It looks like you're using an Ad Blocker.

Please white-list or disable AboveTopSecret.com in your ad-blocking tool.

Thank you.

 

Some features of ATS will be disabled while you continue to use an ad-blocker.

 

Scientists Store an Operating System, a Movie and a Computer Virus on DNA

page: 1
29
<<   2  3 >>

log in

join
share:
+1 more 
posted on Mar, 4 2017 @ 11:03 PM
link   
Amazing how far technology is coming. I wonder how they retrieve it?

thehackernews.com...




Do you know — 1 Gram of DNA Can Store 1,000,000,000 Terabyte of Data for 1000+ Years.

Just last year, Microsoft purchased 10 Million strands of synthetic DNA from San Francisco DNA synthesis startup called Twist Bioscience and collaborated with researchers from the University of Washington to focus on using DNA as a data storage medium.

However, in the latest experiments, a pair of researchers from Columbia University and the New York Genome Center (NYGC) have come up with a new technique to store massive amounts of data on DNA, and the results are marvelous.

The duo successfully stored 214 petabytes of data per gram of DNA, encoding a total number of six files, which include: A full computer operating system, An 1895 French movie "Arrival of a Train at La Ciotat", A $50 Amazon gift card, A computer virus, A Pioneer plaque, A 1948 study by information theorist Claude Shannon.

The new research, which comes courtesy of Yaniv Erlich and Dina Zielinski, has been published in the journal Science.





posted on Mar, 4 2017 @ 11:10 PM
link   
a reply to: infolurker

That is amazing.
I've long held that humans will learn to program DNA and basically build whatever they want with it.
Program me up a dinosaur with big teeth and claws, no problem...



posted on Mar, 4 2017 @ 11:11 PM
link   
a reply to: infolurker

We each do it every day, but good find! I enjoyed it.
edit on 4-3-2017 by DayAfterTomorrow because: (no reason given)



posted on Mar, 4 2017 @ 11:11 PM
link   
Pretty impressive. Makes one wonder who coded the marvel of us.




posted on Mar, 4 2017 @ 11:13 PM
link   
Can you fathom how much information our DNA can be storing? Think of this, a single cell that is fertilized forms us, each cell differentiates to form organs in the proper place, each muscle cell works together to do what we do. Each cell in the brain connect to store memories and make decisions. DNA stores way more information than anyone can comprehend and this DNA gets differentiated as we grow, each cell getting different memory as we live.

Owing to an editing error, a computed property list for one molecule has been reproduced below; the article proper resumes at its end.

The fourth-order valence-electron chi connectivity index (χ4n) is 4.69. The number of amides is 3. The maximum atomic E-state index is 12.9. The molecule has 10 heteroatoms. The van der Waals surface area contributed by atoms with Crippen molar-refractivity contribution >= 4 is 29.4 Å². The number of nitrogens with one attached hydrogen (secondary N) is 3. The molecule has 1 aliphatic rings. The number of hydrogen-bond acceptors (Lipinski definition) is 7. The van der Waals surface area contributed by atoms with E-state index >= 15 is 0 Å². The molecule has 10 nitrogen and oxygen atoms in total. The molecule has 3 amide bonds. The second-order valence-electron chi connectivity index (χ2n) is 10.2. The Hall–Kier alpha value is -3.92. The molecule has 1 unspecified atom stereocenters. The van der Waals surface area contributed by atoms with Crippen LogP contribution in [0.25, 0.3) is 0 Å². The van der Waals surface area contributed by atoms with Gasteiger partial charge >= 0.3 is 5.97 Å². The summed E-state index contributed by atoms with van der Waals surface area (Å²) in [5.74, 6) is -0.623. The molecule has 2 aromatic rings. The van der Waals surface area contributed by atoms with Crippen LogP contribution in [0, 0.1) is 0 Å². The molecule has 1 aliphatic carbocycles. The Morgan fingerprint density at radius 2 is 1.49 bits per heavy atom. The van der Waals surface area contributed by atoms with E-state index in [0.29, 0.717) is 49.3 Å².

Our conscious mind is just a tiny bit of what our bodies know. But people do not understand that. They judge people on test scores, scores that show how much knowledge we have not how much intelligence and wisdom we have.



posted on Mar, 4 2017 @ 11:15 PM
link   
a reply to: infolurker

Why's the grammar in this article so poor?



posted on Mar, 4 2017 @ 11:18 PM
link   
Maybe now we will be able to transcribe what is on the crystal skulls?

Who knows.......



posted on Mar, 4 2017 @ 11:18 PM
link   
a reply to: infolurker

Fascinating and scary at the same time. You want to know how AI will develop and evolve? Here is your answer.



posted on Mar, 4 2017 @ 11:22 PM
link   

originally posted by: Vector99
a reply to: infolurker

Fascinating and scary at the same time. You want to know how AI will develop and evolve? Here is your answer.


Maybe we ourselves are that AI?

Seeded from a comet travelling thru interstellar space, long long ago.

Noahs ark for real, would only take a miniscule amount of DNA to encode all the creatures on earth.
edit on 4-3-2017 by D8Tee because: (no reason given)



posted on Mar, 4 2017 @ 11:26 PM
link   
a reply to: D8Tee

Voyager is our current ark, it's almost outside the solar system. Well not really, but it's pretty damn far.



posted on Mar, 4 2017 @ 11:33 PM
link   

originally posted by: MysticPearl
a reply to: infolurker

Why's the grammar in this article so poor?


science.sciencemag.org...



posted on Mar, 4 2017 @ 11:45 PM
link   
a reply to: infolurker

Well this is terrifying. I don't know how exactly but I'm sure there's a good reason...



posted on Mar, 5 2017 @ 12:08 AM
link   
Yeah this is a much bigger 'deal' than it's being made out to be.
F##k humans are cool!



posted on Mar, 5 2017 @ 12:13 AM
link   
The math(algorithms) that will be
used to open up stable wormholes
and activate hyperspace windows,
will demand insane amounts of
computing power. This type of
storing information combined
with quantum processing will
make that happen...

Just as likely as we will find what a soul is.
Or building that TRUE AI.